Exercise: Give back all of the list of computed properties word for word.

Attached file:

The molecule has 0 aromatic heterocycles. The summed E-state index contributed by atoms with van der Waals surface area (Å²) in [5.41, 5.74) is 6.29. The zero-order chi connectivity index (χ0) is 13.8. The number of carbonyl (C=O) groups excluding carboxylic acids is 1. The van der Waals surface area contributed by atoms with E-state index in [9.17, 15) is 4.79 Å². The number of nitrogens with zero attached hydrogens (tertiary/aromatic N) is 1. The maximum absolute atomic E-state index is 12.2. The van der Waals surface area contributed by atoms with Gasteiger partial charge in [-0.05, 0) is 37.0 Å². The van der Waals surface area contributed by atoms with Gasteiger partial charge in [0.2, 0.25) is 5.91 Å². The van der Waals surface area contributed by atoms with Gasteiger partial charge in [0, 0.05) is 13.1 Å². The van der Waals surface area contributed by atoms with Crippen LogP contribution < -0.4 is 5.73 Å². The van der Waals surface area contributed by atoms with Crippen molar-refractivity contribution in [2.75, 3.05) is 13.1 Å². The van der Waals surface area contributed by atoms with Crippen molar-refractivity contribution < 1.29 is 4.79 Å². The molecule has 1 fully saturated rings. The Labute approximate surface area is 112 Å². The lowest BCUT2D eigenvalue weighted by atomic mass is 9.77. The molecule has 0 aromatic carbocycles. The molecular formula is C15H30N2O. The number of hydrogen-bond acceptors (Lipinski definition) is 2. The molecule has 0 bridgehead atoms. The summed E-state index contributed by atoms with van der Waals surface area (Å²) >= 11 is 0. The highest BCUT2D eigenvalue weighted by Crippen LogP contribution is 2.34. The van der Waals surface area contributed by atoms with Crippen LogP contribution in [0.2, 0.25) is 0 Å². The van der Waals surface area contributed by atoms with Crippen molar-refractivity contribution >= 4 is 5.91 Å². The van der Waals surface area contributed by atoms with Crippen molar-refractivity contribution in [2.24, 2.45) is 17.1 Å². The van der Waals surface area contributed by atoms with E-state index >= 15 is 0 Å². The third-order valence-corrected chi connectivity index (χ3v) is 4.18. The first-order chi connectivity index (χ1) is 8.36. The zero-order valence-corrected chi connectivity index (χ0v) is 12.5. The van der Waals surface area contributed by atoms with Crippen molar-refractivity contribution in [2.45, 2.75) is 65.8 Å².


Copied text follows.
The molecule has 0 aromatic heterocycles. The summed E-state index contributed by atoms with van der Waals surface area (Å²) in [5.41, 5.74) is 6.29. The zero-order chi connectivity index (χ0) is 13.8. The number of carbonyl (C=O) groups excluding carboxylic acids is 1. The van der Waals surface area contributed by atoms with E-state index in [9.17, 15) is 4.79 Å². The number of nitrogens with zero attached hydrogens (tertiary/aromatic N) is 1. The maximum absolute atomic E-state index is 12.2. The van der Waals surface area contributed by atoms with Gasteiger partial charge in [-0.05, 0) is 37.0 Å². The van der Waals surface area contributed by atoms with Gasteiger partial charge in [0.2, 0.25) is 5.91 Å². The van der Waals surface area contributed by atoms with Gasteiger partial charge in [0, 0.05) is 13.1 Å². The van der Waals surface area contributed by atoms with Crippen LogP contribution < -0.4 is 5.73 Å². The van der Waals surface area contributed by atoms with Crippen molar-refractivity contribution in [2.75, 3.05) is 13.1 Å². The van der Waals surface area contributed by atoms with Crippen molar-refractivity contribution < 1.29 is 4.79 Å². The molecule has 1 fully saturated rings. The Labute approximate surface area is 112 Å². The lowest BCUT2D eigenvalue weighted by atomic mass is 9.77. The molecule has 0 aromatic carbocycles. The molecular formula is C15H30N2O. The number of hydrogen-bond acceptors (Lipinski definition) is 2. The molecule has 0 bridgehead atoms. The summed E-state index contributed by atoms with van der Waals surface area (Å²) >= 11 is 0. The highest BCUT2D eigenvalue weighted by Crippen LogP contribution is 2.34. The van der Waals surface area contributed by atoms with Crippen LogP contribution in [0.2, 0.25) is 0 Å². The van der Waals surface area contributed by atoms with Crippen molar-refractivity contribution >= 4 is 5.91 Å². The van der Waals surface area contributed by atoms with Crippen molar-refractivity contribution in [2.24, 2.45) is 17.1 Å². The van der Waals surface area contributed by atoms with E-state index >= 15 is 0 Å². The third-order valence-corrected chi connectivity index (χ3v) is 4.18. The first-order chi connectivity index (χ1) is 8.36. The zero-order valence-corrected chi connectivity index (χ0v) is 12.5. The van der Waals surface area contributed by atoms with Crippen molar-refractivity contribution in [2.45, 2.75) is 65.8 Å².